In Both Egypt and Maine, Jobs Underpin Politics

LePage delivers budget address - from

I drive a lot, and if there’s one thing that keeps me from going crazy with boredom in the car, it’s listening to public radio. Today, the two big stories are about President Mubarak finally ceding power in Egypt and, here at home, LePage’s budget proposal. It’s hard to grasp the truly historic events in Egypt, especially while looking out at our quiet, snow-covered state from the Turnpike. Nevertheless, there is a common thread in both stories: stubborn economic problems and joblessness, not just here in the US, but around the world.

Governor Paul LePage presented his two year budget yesterday, and managed to raise a lot of eyebrows with something that is normally a routine, if weighty, announcement. In the words of one experienced observer, "to add to our $840 million shortfall by extending additional tax cuts to, at least in part, some of the most well-off people in our state at the same time as taking away benefits from some of the most vulnerable households in the state is just a bad policy choice," said Kit St. John of the Maine Center for Economic Policy. "It doesn't add up. It doesn't make sense."

The biggest head-scratcher from LePage yesterday? How he could deliver a speech that focused on scapegoating immigrants and the poor, and then claim that he was outlining a "jobs bill."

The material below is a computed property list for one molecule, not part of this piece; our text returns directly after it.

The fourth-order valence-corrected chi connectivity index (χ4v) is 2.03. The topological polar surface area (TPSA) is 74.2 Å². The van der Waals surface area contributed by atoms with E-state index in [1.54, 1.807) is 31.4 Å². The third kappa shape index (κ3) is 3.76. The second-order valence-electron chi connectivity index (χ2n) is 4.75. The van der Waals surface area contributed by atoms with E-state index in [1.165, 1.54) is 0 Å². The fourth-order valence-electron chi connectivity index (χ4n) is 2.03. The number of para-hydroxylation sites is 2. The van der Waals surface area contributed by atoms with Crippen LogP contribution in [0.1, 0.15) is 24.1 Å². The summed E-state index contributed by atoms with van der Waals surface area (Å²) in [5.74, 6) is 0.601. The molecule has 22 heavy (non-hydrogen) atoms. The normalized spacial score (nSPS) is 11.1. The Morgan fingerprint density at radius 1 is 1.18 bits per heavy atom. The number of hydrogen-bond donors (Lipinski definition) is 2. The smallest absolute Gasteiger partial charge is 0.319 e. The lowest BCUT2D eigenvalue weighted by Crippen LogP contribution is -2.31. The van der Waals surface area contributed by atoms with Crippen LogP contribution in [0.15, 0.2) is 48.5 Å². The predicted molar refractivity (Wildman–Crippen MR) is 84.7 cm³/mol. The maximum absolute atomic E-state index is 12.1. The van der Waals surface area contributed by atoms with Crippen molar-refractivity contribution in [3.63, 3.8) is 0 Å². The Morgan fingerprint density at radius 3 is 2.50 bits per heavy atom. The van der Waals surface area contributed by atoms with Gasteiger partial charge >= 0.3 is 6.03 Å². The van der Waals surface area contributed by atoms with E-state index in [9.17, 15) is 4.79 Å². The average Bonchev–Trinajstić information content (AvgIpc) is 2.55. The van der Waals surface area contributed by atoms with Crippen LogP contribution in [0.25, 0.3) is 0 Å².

Actually, if there’s anything we’ve learned from LePage’s first weeks in office, it’s that solving Maine’s jobs problem is not on his priority list. Let’s review what he’s done so far. Putting lobbyists in top government positions? No jobs there. Deregulate first, ask questions later? No jobs there. Banning state bonds that might have gone to construction projects here in Maine?  Definitely no jobs there. Payback for his biggest campaign contributors?

Nope, no jobs there either.

In Egypt, media coverage of the revolution has focused on protesters’ thirst for democracy and their drive to unseat President Mubarak, which was finally accomplished today.

While instituting real democracy may be the solution to Egypt’s problems, this perspective ignores the fact that the catalyst for the uprising was "a lack of jobs and economic opportunity, especially for the young."

There you have it, two very different places, facing versions of the same fundamental problem: people suffering from high unemployment, the rising cost of goods, and all the other real, daily impacts of seemingly-abstract economic issues.

In a momentous turn of events, President Mubarak just announced today that he will step down from power after thirty years. The protests spurred by economic hardship have achieved their primary goal. It remains to be seen if the new government that emerges can address the underlying economic problems in Egypt.

Here in our small, peaceful state, LePage won the governor’s seat mostly because a small number of voters, desperate for an economic fix, decided to give a new face a try. So far, it doesn’t look like those voters are getting a good return on their investment.